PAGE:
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Cryotherapy: – whole body - is standing in minus 190 degrees celsius for 3 minutes a good idea?

Cryotherapy – whole body - is it a good idea to stand nearly naked for 3 minutes in a chamber that is minus 90 to minus 190 degrees Celsius (or colder..) ?

October 6th, 2021 <9 minute read.

Why would one stand nearly naked in a room / chamber at minus 90 degrees Celsius, or minus 110 degrees Celsius, or even -190 degrees Celsius, for 3 minutes?

I seek to answer this for you.

60 second summary:

Cryotherapy (“Cryo”) - whole body- (“WBC”)(see above photo, an electric chamber) is the act of super chilling your whole body, or parts of your body, in a chamber- with either the whole body (head included) or just your “partial body” with your head and neck exposed (nitrogen chamber), at very cold temperatures (maybe -90 to -110 degrees Celsius or colder- perhaps down to minus 200 degrees Celsius if using nitrogen with your head outside the chamber) for 3 to maybe 5 minutes, to achieve the benefits sought. The benefits, from metabolic boosts to pain relief and rheumatism treatment and so on- set out below- will likely be very person specific, and generally require sequential treatments ie every day, for one to two weeks (and maybe longer) and possibly twice a day. Some research indicates that WBC colder than -100 Celsuis treatment is needed for more effective for treatments.

But first, we should ask three questions before doing anything medical ie Cryotherapy, (could this be considered a drug?) in this case:

1) If one does cryotherapy, how high is the probability of harm? (and how bad..?) (Conclusion: seems very low if done right)

2) If you do cryotherapy, what is the probability of benefit? (and how much benefit?) (Conclusion: seems quite high depending on the issue and the person)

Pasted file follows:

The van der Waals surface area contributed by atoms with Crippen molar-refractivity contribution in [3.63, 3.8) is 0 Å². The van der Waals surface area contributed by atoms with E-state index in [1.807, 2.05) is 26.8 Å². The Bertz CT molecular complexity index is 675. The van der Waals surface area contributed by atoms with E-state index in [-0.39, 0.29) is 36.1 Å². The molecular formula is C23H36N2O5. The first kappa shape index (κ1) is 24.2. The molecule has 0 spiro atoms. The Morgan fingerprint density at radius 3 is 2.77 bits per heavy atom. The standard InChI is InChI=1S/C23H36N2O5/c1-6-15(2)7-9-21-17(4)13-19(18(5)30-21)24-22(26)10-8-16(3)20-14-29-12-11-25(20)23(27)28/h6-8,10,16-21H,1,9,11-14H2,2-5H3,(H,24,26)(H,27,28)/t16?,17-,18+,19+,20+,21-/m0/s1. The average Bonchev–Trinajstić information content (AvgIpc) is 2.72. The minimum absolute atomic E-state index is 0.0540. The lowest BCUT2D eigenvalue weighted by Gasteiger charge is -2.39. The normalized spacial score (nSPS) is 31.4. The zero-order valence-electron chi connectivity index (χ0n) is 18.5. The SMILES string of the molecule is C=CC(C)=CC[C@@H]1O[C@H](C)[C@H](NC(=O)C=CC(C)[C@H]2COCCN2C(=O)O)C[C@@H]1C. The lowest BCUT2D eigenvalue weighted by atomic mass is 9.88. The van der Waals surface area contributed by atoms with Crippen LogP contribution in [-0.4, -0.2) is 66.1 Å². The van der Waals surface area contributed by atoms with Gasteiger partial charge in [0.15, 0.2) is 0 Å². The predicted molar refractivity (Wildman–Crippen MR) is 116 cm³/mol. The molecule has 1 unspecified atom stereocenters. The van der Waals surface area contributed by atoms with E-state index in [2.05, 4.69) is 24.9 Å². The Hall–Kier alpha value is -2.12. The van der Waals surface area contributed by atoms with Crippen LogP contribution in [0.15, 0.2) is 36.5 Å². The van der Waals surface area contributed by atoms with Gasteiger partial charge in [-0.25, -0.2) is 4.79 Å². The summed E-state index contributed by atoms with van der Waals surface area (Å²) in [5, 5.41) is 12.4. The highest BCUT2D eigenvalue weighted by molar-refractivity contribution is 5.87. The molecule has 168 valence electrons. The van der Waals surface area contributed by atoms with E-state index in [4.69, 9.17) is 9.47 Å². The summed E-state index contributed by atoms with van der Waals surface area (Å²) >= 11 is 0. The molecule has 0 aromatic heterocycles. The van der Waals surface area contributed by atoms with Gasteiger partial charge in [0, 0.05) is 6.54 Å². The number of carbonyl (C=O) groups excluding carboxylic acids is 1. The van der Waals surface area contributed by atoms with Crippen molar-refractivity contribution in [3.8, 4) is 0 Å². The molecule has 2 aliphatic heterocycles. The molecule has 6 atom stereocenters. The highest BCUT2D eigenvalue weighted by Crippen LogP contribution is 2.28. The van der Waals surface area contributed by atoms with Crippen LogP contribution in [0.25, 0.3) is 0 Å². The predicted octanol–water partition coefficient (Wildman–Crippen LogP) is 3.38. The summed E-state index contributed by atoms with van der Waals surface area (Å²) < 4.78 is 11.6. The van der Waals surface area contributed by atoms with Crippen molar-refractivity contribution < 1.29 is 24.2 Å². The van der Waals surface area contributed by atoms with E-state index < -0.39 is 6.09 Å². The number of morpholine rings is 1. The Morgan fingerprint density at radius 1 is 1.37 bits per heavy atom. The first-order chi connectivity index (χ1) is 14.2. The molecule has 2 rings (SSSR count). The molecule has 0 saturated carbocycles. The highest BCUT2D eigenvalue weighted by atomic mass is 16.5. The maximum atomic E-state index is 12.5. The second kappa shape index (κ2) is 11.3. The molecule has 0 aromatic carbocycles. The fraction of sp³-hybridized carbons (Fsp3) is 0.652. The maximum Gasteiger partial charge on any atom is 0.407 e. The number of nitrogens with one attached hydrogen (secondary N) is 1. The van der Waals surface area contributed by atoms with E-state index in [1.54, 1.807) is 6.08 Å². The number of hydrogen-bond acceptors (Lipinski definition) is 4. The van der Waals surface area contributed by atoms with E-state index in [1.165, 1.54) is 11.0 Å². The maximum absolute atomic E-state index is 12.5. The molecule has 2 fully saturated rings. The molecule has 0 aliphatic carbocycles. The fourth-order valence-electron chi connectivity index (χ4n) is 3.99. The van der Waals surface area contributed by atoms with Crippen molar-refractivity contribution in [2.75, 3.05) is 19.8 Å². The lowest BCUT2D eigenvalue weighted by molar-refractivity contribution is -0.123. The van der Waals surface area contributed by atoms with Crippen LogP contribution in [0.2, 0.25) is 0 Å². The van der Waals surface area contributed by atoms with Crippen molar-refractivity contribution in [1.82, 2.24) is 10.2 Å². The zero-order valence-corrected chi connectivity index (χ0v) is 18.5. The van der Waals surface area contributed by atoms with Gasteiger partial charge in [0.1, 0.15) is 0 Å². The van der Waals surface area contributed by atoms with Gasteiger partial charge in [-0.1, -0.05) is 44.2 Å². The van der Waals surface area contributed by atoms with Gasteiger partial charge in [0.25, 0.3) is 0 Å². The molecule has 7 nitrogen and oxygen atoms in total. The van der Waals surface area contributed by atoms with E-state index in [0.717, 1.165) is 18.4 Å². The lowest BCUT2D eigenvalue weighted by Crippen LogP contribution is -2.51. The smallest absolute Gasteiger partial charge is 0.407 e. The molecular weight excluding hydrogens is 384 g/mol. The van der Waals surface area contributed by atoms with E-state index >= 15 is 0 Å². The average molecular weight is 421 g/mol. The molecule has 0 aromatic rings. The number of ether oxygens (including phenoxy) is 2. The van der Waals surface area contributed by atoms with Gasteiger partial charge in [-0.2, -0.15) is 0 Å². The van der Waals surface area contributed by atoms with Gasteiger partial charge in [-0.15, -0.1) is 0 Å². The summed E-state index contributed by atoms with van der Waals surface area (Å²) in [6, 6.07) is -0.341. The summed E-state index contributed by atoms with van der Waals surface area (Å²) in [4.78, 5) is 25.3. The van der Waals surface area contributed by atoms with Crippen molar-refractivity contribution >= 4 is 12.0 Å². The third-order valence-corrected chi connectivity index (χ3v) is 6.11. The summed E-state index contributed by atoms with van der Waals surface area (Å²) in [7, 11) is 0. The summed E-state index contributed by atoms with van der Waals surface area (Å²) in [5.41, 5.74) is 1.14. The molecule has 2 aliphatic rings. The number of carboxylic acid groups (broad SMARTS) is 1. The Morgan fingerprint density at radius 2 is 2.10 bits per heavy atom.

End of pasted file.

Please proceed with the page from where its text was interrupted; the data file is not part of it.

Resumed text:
3) What is the opportunity cost of doing cryotherapy? (Conclusion: cost and time expended)

And for the avoidance of doubt, this is not medical advice and anyone seeking treatment for something needs to consult with their licenced medical professional.

I will address a number of things to do with whole body cryotherapy. This will be reviewed in the following sections:

1) What is whole body cryotherapy?

2) Who should use it, and what are the potential benefits?

5) Summary

1) What is whole body cyrotherapy?

Whole body cryotherapy is the process of standing in a super chilled chamber, with either your head also chilled within the chamber, (Electric systems… like your fridge) or your head and neck outside (“Partial body Cryo”, nitrogen based systems) the super-chilling area. Such cryotherapy has been in use for over 30 years, and is now found in widespread use across Europe and the USA, both in medical centers and spa / wellness and athletic centers. WBC was developed in Japan in 1978 for the treatment of rheumatoid arthritis.

Some services are offered where only very specific parts of the body are super chilled eg face, abdomen, joints, with local applied super chilling devices, maybe -30 degrees Celsius, but this note is focussed mainly on whole body cryotherapy.

There are a range of different suppliers of chambers, and different clinics offer different approaches. Some are ones where you simply step in to them and standing there at maybe minus 80 or minus 90 degrees Celsius or minus 110 or minus 120 degrees Celsius, for 3 to 5 minutes, but first putting warm slippers and socks on, plus shorts, plus a face mask and something to protect your ears. Eyes do not need to be covered. These electric “head included” chambers include the super chilling of your head, whilst it appears that many of the “head exposed” / “partial body” chambers use super chilled nitrogen, and keep you head -and neck and shoulders - outside the chilling (and nitrogen), and can go down to minus 200 degrees Celsius.

Mechanisms of action: as the body chills rapidly then blood rushes to the core of the body to protect the organs. When one steps out of the “chiller” then blood rushes back to the rest of the body and re-enervates it.

Picture 1: A nitrogen chamber. (Fahrenheit temperature)

Other Cryo therapies, aside from Whole and Partial body therapies

Note that there are other cryo type therapies, such as localised cryotherapy, or cyroslimming eg see Cryoskin - Restore Hyper Wellness to lose weight or tone skin; Cryolipolysis- localised fat freezing to lose weight; cryotoning- to remove cellulite; cryoskin facials- to improve facial skin elasticity, which are mainly cosmetic as opposed to the more medically focussed therapies discussed in this note.